Okay, okay, I know, you don’t have to send me another email about this newfound organ. I’m as excited as you, but as an investigator of human science, trust me, I’m already on it. First off, I want to start by stating how exciting it is to see any aspect of fascia getting such noteworthy press! And to be honest, I kind of like this new word, interstitium. But let me assure you, there’s not much new, and really, there may be some holes in the original research paper. That being said, there’s some cool stuff that I think is being missed in the hype of restating the paper and using the word organ.
It’s kind of amazing how much buzz can come from one scientific paper. The media amplifies anything and everything today. I must have gotten 50 calls, about 200 emails, and at least 1,000 Facebook messages pointing me to this “new discovery.”
I want to point out here, I’m not a researcher and I don’t spend hours in a lab looking under a microscope. That said, I have spent thousands of hours reading research papers and understanding histology for no other reason than that I’m curious about science. To be honest, I should have a PhD in longevity by now. Instead, I live in the trenches of helping real people on a daily basis. So if you dare to read on, I appreciate that!
“A new organ is discovered!”
First, how could an organ get missed? Although there are people out there hellbent on telling you they know it all, science has its dark matter just like the universe that’s still being discovered. Things get missed and fascia is one of them. It’s the stuff that’s outside of cells and most of research is confined to cells. For a long time, fascia was considered to be a passive packing material, so there wasn’t much dedicated research going into it for a long time.
So, it all started with a scientific report. The title of the peer-reviewed paper was “Structure and Distribution of an Unrecognized Interstitium in Human Tissue.” I want to note that there isn’t any mention about a new organ in the title, and I didn’t see that word mentioned in the research at all. I would bet that when an interview was done, the word organ came up and the concept of it being unrecognized. They called it a universal bodywide system – not an organ.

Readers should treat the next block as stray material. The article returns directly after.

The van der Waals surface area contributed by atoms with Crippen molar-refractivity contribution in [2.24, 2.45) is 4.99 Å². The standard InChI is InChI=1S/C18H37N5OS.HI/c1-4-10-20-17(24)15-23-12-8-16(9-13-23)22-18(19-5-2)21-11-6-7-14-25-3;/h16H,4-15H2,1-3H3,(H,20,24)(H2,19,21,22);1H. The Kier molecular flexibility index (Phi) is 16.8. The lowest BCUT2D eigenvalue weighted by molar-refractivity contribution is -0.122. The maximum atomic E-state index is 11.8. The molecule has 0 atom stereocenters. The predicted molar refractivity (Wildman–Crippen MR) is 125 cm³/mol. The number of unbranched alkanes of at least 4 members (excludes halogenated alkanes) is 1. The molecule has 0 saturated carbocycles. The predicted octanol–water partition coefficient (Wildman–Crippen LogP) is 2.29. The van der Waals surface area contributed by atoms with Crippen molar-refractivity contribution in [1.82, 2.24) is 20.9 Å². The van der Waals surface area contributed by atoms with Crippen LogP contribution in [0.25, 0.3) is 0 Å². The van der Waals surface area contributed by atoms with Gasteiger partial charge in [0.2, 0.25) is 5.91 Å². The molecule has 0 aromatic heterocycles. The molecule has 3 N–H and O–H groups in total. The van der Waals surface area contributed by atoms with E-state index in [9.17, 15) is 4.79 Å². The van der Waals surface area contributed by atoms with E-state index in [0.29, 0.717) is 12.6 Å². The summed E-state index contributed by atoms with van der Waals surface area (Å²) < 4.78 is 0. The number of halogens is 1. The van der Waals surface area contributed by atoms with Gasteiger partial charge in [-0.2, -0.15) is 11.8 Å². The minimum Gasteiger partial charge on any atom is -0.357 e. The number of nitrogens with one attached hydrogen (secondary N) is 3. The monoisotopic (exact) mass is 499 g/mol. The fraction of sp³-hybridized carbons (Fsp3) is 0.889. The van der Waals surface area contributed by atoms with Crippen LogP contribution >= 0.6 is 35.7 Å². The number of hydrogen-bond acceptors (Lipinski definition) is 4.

The first thing I did was read the original paper – about 10 times, because to be honest, it’s based on histology. I wasn’t sure what CD34 or D2-40 were (more on that later) and it took me a few days to decode. If I were Thomas Findley or Helene Langevin or Jean Claude Guimberteau, perhaps I could read it once and create a great blog. Alas, it took time to understand what’s really new, what’s a bit reaching, and how this one paper could create such a buzz.
Keep in mind that the authors are pathologists (people who do biopsies and such), where they stain the tissue and process it so you can view it and see the crosslinks. You have to realize that histology distorts things – and lots of research that people still hold to be true has been refuted because the staining process itself alters what they were looking at. No one really developed ways to view tissue without killing it until only recently. I’ve been talking about this fluid flow I felt with my hands since I was a kid, but until I saw the work of Jean Claude Guimberteau, I’d never seen fascia on a cellular level that was still alive.
There are some amazing researchers who I think most of you don’t even know – one of them a brilliant woman– so for sure you don’t know her unless you are part of the fascia community.
Join me Monday when we’ll be posting the 2nd part of this blog series to dive deeper into the specifics of fascia.